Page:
During the summer heat damage can affect your orchids. If your plant is showing the common signs of heat damage, you need to assess the damage and take steps to salvage your orchid.
Signs of Heat Stress and Damage
One of the best advantages of having orchids is that they let you know immediately if there is a problem. If you have accidentally left your orchid outside, in the car, or under an artificial light for too long, then immediately check for these signs of heat stress and subsequent damage.
- Red or purple tint
- Withering of leaves or flowers.
Much like humans, an orchid can burn, and it will show immediate signs of it. If you see any red or purple on the leaves, then your orchid was likely burned. However, even if you don’t notice any immediate symptoms that does not mean that your orchid was not damaged.
Other symptoms of a heat stressed or damaged orchid that may show up within 24-48 hours after exposure are:
- Yellowing leaves and/or stems
- Withering leaves
- Brown leaf tips and roots
- Bud blasting (loss of buds)
- Flowers dropping prematurely
- Withered pseudobulbs
Browned and burned roots in combination with the dried up pseudobulbs means that your poor orchid has little to no chance of recovery because the pseudobulbs are the moisture reserves. Under these conditions, pseudobulbs will only drain in cases of extreme heat exposure.
What To Do for a Heat Damaged Orchid
Most people have an immediate response to over water anything that is dehydrated. Unfortunately, like most things, orchids can only absorb so much water at one time. This means that if you were to pour in copious amounts of water to “help” the heat damaged plant, then you can cause even more problems associated with overwatering – mainly root rot.
Follow these steps to help begin the recovery process for your plant:
- Immediately remove the orchid from the sun/heat and place it in a cool area with plenty of ventilation.
- Assess the damage to the plant and look for leaves and blooms that are heavily affected. If there are areas that are completely damaged, remove them and the blooms to prevent the orchid from spending unnecessary resources on them and focusing more on the rest of the plant.
- If there are exposed roots that are severely damaged and burned from the sun, cut them as well. Your orchid will likely go into shock from the dehydration alone as well as the trimming of roots, but preventing root rot is essential.
- Avoid fertilizers for a few months. If your orchid has been burned, putting chemicals and fertilizers on it may only increase the damage. This is a common mistake and should be avoided on burned or sun damaged orchids.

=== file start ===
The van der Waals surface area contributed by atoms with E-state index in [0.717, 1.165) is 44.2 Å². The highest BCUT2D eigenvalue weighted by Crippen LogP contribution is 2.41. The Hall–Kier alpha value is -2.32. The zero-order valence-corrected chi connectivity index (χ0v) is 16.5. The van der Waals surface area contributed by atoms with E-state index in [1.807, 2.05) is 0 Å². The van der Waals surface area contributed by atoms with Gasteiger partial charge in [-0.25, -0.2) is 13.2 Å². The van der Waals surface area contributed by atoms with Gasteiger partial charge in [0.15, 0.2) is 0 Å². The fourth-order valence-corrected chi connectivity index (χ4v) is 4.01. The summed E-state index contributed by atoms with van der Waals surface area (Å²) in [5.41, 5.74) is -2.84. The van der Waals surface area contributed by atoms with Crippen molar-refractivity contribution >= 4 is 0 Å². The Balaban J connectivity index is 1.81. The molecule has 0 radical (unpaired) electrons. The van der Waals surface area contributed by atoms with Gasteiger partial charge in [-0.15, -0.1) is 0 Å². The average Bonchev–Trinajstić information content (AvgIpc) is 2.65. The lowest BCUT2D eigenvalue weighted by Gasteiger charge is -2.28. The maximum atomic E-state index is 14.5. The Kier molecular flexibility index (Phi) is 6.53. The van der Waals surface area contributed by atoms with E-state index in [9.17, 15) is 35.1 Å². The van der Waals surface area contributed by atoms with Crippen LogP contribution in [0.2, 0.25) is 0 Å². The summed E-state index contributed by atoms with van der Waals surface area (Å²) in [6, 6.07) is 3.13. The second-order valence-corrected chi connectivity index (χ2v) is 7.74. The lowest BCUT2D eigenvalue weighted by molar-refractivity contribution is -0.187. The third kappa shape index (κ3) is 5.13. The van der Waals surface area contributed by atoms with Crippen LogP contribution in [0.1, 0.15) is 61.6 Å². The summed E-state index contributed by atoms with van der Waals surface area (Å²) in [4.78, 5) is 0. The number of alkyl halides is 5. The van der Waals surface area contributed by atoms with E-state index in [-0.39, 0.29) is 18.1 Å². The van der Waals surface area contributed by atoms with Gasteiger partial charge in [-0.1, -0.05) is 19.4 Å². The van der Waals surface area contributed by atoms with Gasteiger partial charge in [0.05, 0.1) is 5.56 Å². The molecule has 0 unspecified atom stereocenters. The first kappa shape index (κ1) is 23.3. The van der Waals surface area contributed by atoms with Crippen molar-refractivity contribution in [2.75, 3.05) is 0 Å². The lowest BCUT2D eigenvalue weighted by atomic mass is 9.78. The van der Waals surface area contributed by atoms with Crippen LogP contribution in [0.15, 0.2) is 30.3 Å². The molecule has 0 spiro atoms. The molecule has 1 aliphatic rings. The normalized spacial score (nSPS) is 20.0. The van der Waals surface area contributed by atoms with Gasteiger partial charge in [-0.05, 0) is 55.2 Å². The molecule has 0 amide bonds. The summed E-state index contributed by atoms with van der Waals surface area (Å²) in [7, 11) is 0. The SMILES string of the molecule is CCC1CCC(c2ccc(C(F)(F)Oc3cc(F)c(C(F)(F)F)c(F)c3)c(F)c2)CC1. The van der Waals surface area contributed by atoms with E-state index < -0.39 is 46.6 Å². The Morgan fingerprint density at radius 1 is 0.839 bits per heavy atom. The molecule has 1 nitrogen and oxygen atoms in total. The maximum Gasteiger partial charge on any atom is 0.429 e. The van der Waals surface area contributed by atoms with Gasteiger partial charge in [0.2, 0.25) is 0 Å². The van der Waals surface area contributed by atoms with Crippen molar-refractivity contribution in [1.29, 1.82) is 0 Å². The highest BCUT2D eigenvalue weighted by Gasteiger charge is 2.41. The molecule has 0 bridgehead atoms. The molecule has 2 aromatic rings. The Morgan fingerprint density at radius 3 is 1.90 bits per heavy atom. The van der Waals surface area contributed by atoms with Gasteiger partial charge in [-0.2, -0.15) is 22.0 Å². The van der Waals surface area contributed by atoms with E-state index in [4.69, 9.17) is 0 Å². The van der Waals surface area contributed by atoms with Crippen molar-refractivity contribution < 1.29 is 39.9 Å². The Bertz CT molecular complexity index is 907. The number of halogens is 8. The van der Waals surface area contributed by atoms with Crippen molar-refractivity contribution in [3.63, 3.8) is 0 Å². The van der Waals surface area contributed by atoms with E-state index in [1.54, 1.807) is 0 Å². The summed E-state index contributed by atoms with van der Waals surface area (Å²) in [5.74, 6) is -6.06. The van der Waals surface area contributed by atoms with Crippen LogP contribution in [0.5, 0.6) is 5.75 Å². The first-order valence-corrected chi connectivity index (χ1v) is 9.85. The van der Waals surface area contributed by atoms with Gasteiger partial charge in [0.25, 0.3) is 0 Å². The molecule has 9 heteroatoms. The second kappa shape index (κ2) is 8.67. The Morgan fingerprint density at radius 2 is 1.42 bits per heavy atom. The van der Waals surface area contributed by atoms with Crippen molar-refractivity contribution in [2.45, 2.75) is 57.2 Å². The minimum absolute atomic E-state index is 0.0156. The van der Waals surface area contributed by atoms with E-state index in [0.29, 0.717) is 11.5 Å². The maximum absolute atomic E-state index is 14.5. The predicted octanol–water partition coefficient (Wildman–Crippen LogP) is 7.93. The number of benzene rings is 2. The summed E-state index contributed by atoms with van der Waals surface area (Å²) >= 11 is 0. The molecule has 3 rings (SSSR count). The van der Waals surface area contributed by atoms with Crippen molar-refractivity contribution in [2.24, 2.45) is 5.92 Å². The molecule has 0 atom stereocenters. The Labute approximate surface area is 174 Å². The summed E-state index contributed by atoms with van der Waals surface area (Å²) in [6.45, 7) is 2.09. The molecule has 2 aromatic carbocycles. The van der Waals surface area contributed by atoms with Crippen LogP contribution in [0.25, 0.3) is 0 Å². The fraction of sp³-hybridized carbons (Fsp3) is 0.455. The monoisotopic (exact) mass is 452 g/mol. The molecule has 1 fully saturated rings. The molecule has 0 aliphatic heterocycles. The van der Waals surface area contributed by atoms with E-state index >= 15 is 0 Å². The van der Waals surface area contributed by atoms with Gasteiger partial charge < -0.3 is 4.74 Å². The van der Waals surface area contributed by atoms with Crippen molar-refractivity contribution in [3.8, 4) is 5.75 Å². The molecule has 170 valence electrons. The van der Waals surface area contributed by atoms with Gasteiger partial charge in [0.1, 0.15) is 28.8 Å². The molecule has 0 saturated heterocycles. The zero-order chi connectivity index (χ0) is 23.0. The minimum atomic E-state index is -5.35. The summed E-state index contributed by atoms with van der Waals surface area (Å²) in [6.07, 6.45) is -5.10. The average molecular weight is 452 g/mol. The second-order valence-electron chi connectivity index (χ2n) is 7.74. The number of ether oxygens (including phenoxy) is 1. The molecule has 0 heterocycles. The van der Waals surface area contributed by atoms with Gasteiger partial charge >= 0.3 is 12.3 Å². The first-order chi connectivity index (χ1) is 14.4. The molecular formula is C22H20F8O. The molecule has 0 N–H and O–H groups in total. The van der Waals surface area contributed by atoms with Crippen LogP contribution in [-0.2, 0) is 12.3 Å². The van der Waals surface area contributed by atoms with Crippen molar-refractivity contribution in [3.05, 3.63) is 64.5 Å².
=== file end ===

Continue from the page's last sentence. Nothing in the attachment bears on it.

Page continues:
- Water the orchid normal amounts, but slightly more frequently. Check the moisture levels in your moss to ensure that it is being properly soaked up and no rot is setting in.
Sometimes it may be necessary to cut back the orchid completely and leave just the stem and roots. This should only be done in the event of severe sun damage and dehydration. Once you have determined that all significant damage has been removed from the plant, you should look for a snug clay pot for your orchid to replant it. Use plenty of long strand sphagnum moss that has been soaked the previous night and make sure that it is kept in a well-ventilated area to prevent water retention and further damage.
With luck, your orchid should grow back. Avoid fertilizers for a few weeks until you see regrowth. Once you have determined that your repotting is successful and that the orchid is growing, you can use diluted fertilizers to aid it until it has made a full recovery. Also keep an eye open for pests or viruses because they are more susceptible after a trauma like heat exposure.
Orchid Types and Heat Damage
Some varieties of orchids react more strongly to heat than others, like mounted orchids. These orchids are highly sensitive to heat because they lack the protective pot and extensive moss that helps keep the roots safe in potted variants.
Expect more frequent watering for mounted orchids and expect more root damage in the event of these orchids being left in the sun for too long. Since the roots are completely exposed, a mounted orchid can have its entire root system irreparably destroyed by the sun thanks to the lack of protection.
Mary Ann Berdak is the publisher of OrchidCareZone.com an online destination for orchid growing tips and advice. For more information on orchid care download her free report, “The 5 Biggest Orchid Mistakes (and How to Avoid Them!), at OrchidSecretsRevealed.com.